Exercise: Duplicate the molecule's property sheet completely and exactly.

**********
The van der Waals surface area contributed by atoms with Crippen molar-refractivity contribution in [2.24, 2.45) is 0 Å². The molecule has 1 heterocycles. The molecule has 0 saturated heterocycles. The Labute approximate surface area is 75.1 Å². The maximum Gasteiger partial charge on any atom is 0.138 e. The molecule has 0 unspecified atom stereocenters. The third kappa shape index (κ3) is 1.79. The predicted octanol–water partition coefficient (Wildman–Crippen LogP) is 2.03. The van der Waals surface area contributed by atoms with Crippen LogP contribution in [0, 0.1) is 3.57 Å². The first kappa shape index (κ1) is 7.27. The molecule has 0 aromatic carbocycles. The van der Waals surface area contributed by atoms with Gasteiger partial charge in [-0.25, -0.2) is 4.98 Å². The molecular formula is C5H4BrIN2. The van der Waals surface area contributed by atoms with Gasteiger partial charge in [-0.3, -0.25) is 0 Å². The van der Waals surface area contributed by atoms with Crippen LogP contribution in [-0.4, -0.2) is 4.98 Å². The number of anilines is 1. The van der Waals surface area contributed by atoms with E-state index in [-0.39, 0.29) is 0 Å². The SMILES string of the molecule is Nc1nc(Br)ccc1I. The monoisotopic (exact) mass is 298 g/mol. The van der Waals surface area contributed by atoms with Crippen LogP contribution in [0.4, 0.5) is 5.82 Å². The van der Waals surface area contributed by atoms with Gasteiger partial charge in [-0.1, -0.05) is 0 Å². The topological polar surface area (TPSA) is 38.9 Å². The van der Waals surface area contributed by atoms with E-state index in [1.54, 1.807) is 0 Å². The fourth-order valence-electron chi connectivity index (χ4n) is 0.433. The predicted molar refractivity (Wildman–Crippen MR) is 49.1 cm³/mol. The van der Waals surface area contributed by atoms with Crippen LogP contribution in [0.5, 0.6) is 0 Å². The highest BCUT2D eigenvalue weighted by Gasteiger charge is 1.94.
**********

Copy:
The van der Waals surface area contributed by atoms with Crippen molar-refractivity contribution in [2.24, 2.45) is 0 Å². The molecule has 1 heterocycles. The molecule has 0 saturated heterocycles. The Labute approximate surface area is 75.1 Å². The maximum Gasteiger partial charge on any atom is 0.138 e. The molecule has 0 unspecified atom stereocenters. The third kappa shape index (κ3) is 1.79. The predicted octanol–water partition coefficient (Wildman–Crippen LogP) is 2.03. The van der Waals surface area contributed by atoms with Crippen LogP contribution in [0, 0.1) is 3.57 Å². The first kappa shape index (κ1) is 7.27. The molecule has 0 aromatic carbocycles. The van der Waals surface area contributed by atoms with Gasteiger partial charge in [-0.25, -0.2) is 4.98 Å². The molecular formula is C5H4BrIN2. The van der Waals surface area contributed by atoms with Gasteiger partial charge in [-0.3, -0.25) is 0 Å². The van der Waals surface area contributed by atoms with Crippen LogP contribution in [-0.4, -0.2) is 4.98 Å². The number of anilines is 1. The van der Waals surface area contributed by atoms with E-state index in [-0.39, 0.29) is 0 Å². The SMILES string of the molecule is Nc1nc(Br)ccc1I. The monoisotopic (exact) mass is 298 g/mol. The van der Waals surface area contributed by atoms with Crippen LogP contribution in [0.4, 0.5) is 5.82 Å². The van der Waals surface area contributed by atoms with Gasteiger partial charge in [-0.1, -0.05) is 0 Å². The topological polar surface area (TPSA) is 38.9 Å². The van der Waals surface area contributed by atoms with E-state index in [1.54, 1.807) is 0 Å². The fourth-order valence-electron chi connectivity index (χ4n) is 0.433. The predicted molar refractivity (Wildman–Crippen MR) is 49.1 cm³/mol. The van der Waals surface area contributed by atoms with Crippen LogP contribution in [0.5, 0.6) is 0 Å². The highest BCUT2D eigenvalue weighted by Gasteiger charge is 1.94.